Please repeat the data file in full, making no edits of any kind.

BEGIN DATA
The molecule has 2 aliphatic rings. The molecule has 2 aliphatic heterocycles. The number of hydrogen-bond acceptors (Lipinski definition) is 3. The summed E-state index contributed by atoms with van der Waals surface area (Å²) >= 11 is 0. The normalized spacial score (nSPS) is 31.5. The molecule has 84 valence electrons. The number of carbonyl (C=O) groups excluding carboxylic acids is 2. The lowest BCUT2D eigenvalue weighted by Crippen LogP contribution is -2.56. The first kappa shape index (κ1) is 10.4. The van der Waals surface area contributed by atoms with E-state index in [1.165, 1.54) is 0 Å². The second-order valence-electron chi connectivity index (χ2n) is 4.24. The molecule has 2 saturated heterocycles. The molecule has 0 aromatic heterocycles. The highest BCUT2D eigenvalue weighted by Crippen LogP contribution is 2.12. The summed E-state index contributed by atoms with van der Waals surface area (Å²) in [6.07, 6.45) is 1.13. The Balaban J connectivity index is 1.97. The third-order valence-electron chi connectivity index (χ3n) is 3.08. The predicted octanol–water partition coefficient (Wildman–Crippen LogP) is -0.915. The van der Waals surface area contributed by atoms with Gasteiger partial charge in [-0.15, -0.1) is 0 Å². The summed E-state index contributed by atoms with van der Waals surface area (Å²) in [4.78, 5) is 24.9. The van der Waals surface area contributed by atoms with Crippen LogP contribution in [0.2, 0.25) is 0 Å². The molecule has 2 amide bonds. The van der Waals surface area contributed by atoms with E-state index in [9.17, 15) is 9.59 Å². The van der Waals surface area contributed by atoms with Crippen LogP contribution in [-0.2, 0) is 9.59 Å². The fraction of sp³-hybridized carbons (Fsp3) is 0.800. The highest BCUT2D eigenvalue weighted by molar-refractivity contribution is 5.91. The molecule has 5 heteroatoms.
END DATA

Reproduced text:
The molecule has 2 aliphatic rings. The molecule has 2 aliphatic heterocycles. The number of hydrogen-bond acceptors (Lipinski definition) is 3. The summed E-state index contributed by atoms with van der Waals surface area (Å²) >= 11 is 0. The normalized spacial score (nSPS) is 31.5. The molecule has 84 valence electrons. The number of carbonyl (C=O) groups excluding carboxylic acids is 2. The lowest BCUT2D eigenvalue weighted by Crippen LogP contribution is -2.56. The first kappa shape index (κ1) is 10.4. The van der Waals surface area contributed by atoms with E-state index in [1.165, 1.54) is 0 Å². The second-order valence-electron chi connectivity index (χ2n) is 4.24. The molecule has 2 saturated heterocycles. The molecule has 0 aromatic heterocycles. The highest BCUT2D eigenvalue weighted by Crippen LogP contribution is 2.12. The summed E-state index contributed by atoms with van der Waals surface area (Å²) in [6.07, 6.45) is 1.13. The Balaban J connectivity index is 1.97. The third-order valence-electron chi connectivity index (χ3n) is 3.08. The predicted octanol–water partition coefficient (Wildman–Crippen LogP) is -0.915. The van der Waals surface area contributed by atoms with Gasteiger partial charge in [-0.15, -0.1) is 0 Å². The summed E-state index contributed by atoms with van der Waals surface area (Å²) in [4.78, 5) is 24.9. The van der Waals surface area contributed by atoms with Crippen LogP contribution in [0.2, 0.25) is 0 Å². The molecule has 2 amide bonds. The van der Waals surface area contributed by atoms with E-state index in [9.17, 15) is 9.59 Å². The van der Waals surface area contributed by atoms with Crippen LogP contribution in [-0.2, 0) is 9.59 Å². The fraction of sp³-hybridized carbons (Fsp3) is 0.800. The highest BCUT2D eigenvalue weighted by molar-refractivity contribution is 5.91. The molecule has 5 heteroatoms.